Who regulates nonmember banks?

Who regulates nonmember banks?

State-chartered banks may ultimately decide to refrain from membership under the Fed because regulation can be less onerous based on state laws and under the Federal Deposit Insurance Corporation (FDIC), which oversees non-member banks.

What is Reg O banking?

What Is Regulation O? Regulation O is a Federal Reserve regulation that places limits and stipulations on the credit extensions a member bank can offer to its executive officers, principal shareholders, and directors.

Does Reg O apply to deposits?

Loans fully secured by obligations of the U.S. government or agencies or loans secured by deposits held at the bank do not apply toward the limit. In addition, the loan must not involve more than the normal risk of repayment or present other unfavorable features.

What is a nonmember insured bank?

A nonmember bank is a commercial bank that is not part of the Federal Reserve System. A member bank, then, is a financial institution that is part of the Fed. Nonmember banks can include commercial banks, credit unions, and industrial banks.

Who does Reg O affect?

It covers, among other types of insider loans, extensions of credit by a member bank to an executive officer, director, or principal shareholder of the member bank; a bank holding company of which the member bank is a subsidiary; and any other subsidiary of that bank holding company.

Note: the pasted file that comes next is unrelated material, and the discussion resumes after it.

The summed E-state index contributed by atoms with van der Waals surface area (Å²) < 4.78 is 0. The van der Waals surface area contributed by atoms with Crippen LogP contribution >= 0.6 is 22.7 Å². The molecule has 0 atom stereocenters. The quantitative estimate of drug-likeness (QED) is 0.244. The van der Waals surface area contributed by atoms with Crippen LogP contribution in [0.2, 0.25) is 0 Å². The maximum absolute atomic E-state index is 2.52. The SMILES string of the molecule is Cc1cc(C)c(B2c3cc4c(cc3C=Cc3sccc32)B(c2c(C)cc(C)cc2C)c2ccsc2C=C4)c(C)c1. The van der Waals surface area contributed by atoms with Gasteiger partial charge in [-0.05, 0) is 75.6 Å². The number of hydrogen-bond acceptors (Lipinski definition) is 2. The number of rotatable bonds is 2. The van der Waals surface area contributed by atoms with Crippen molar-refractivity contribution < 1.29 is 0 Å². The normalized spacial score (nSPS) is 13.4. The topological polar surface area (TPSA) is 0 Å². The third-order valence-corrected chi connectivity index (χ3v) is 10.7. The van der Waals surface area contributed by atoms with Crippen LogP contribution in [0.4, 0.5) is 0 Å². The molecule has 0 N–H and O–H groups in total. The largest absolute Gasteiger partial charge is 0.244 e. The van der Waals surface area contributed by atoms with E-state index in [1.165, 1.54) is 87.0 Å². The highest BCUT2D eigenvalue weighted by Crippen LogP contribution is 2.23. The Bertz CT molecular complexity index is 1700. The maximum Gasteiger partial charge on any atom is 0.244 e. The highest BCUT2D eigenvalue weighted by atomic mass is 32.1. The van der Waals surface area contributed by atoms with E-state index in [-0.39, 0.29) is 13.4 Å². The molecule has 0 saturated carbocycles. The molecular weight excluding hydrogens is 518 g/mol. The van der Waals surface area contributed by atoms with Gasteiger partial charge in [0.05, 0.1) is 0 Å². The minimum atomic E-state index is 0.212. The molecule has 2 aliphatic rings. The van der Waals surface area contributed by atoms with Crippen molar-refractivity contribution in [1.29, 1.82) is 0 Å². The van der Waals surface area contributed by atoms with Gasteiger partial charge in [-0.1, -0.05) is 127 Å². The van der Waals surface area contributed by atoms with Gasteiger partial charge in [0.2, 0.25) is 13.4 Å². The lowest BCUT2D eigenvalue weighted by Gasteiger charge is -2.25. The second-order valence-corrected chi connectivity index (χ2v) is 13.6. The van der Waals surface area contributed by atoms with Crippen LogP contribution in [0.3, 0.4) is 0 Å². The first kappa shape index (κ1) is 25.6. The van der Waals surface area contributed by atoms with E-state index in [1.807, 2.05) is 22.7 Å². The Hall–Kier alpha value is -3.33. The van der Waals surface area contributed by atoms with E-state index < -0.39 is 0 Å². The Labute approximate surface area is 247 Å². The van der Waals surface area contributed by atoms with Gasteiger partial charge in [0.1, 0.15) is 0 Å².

Who is considered an insider under Reg O?

The term insider has a special definition for the purposes of Regulation O. A Regulation O insider is a principal shareholder,5 an executive officer,6 a director, or a related interest of any of these persons.

Does Reg O apply to all banks?

12 CFR 215.2 (Definitions) A1: Regulation O applies to FDIC-insured U.S. branches of foreign banks but does not apply to uninsured U.S. branches or to U.S. agencies of foreign banks.

Are all banks regulated?

National banks must be members of the Federal Reserve System; however, they are regulated by the Office of the Comptroller of the Currency (OCC). The Federal Reserve supervises and regulates many large banking institutions because it is the federal regulator for bank holding companies (BHCs).